Health Risks of Excessive Screen Time: A Lost Sense of Community

 

By Dr Jean-Marc Sobczyk, MD, ND

Since the 2000s, our lives have dramatically changed with the omnipresence of social media and smartphone use. We are now online 24/7 and bombarded with information, such as friend requests, Instagram posts, videos and more. Along the way, we seem to have somewhat forgotten how to interact face- to-face with our peers. And  although we are a part of this large and ever growing social media community, we appear to ...

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Social Connection, Friendship and Community Can Help You Live Longer

Social Connection, Friendship and Community Can Help You Live Longer

 

By Maggie Ney, ND

Feeling socially connected, especially in an increasingly socially isolated world, is essential to our health.  It is so important that all doctors should be asking their patients about their community and support system during every annual health visit. Social connection does not require being physically present with people. Social connection is someone’s subjective experience of feeling understood and feeling a connection to others. We know that friendship (and it’s quality, not quantity) and social connection lead ...

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Get on your Game Face to make Health Changes

Get on your Game Face to make Health Changes

 

By David Laramie, PhD

If you watched the recent Winter Olympics,  then perhaps you noticed the striking rituals of the world class athletes as they prepared to perform.  Whether they don headphones, stare in to space, shake and stretch, or check their gear – the athletes often have fierce and focused looks on their faces.  The last several years of strenuous work and have all built up to an incredibly pressure filled moment.  In the face of such high stakes, athletes ...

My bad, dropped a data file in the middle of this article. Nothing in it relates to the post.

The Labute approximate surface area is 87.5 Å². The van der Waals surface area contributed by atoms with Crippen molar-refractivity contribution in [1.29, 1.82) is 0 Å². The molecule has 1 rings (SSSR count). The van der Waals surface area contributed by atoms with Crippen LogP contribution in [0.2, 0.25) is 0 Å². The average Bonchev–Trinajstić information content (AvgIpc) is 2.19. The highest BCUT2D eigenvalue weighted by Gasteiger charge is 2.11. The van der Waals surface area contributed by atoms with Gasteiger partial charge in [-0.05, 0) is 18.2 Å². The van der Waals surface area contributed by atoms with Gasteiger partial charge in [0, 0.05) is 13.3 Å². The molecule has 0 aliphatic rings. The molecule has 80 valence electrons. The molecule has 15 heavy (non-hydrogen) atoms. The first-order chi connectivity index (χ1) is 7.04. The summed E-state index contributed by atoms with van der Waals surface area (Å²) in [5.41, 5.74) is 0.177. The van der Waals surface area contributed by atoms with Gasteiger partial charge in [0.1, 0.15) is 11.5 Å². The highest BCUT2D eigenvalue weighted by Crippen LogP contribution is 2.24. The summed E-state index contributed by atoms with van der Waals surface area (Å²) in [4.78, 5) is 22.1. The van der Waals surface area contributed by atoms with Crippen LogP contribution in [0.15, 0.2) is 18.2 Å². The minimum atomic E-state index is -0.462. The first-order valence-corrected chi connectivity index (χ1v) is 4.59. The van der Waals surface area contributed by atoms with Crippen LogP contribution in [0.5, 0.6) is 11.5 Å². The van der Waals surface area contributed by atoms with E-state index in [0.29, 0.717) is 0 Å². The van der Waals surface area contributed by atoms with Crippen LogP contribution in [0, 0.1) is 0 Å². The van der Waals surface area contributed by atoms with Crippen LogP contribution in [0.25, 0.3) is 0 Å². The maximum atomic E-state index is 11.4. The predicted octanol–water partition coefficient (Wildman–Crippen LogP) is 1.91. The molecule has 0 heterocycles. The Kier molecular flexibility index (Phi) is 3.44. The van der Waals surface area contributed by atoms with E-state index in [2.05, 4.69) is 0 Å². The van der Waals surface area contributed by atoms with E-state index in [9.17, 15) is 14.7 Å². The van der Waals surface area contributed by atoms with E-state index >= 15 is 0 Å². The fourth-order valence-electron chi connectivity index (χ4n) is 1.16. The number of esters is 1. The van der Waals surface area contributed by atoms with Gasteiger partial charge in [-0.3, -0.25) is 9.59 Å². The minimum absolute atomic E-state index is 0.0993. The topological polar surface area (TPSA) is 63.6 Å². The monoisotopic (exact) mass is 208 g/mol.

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Is Sleep Deprivation the Next Tobacco?

Is Sleep Deprivation the Next Tobacco?

 

By. David Laramie, PhD

For decades, medical science overlooked the considerable damage associated with smoking cigarettes, and it is hard to comprehend that physicians ever condoned smoking and overlooked its harm. Similarly, medical science is now rushing to highlight another long-overlooked risk factor – sleep deprivation. Poor sleep can worsen inflammation and increases the risk of high blood pressure, obesity, depression, and some cancers. In the short term, insufficient sleep can impair memory, attention, and executive function. There is even ...

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Stress of Remembering

Stress of Remembering

 

Alicia Maher, MD

Stress. It’s something we’ve all heard plenty about. But today I want to talk about a particular type of stress, the stress of remembering. This is particularly a struggle for those with ADHD, but can be an issue for others as well.

This can be remembering what to pack for a trip or bring to work or to surf. Without a system for remembering, those who struggle to remember can live life constantly feeling like they are forgetting ...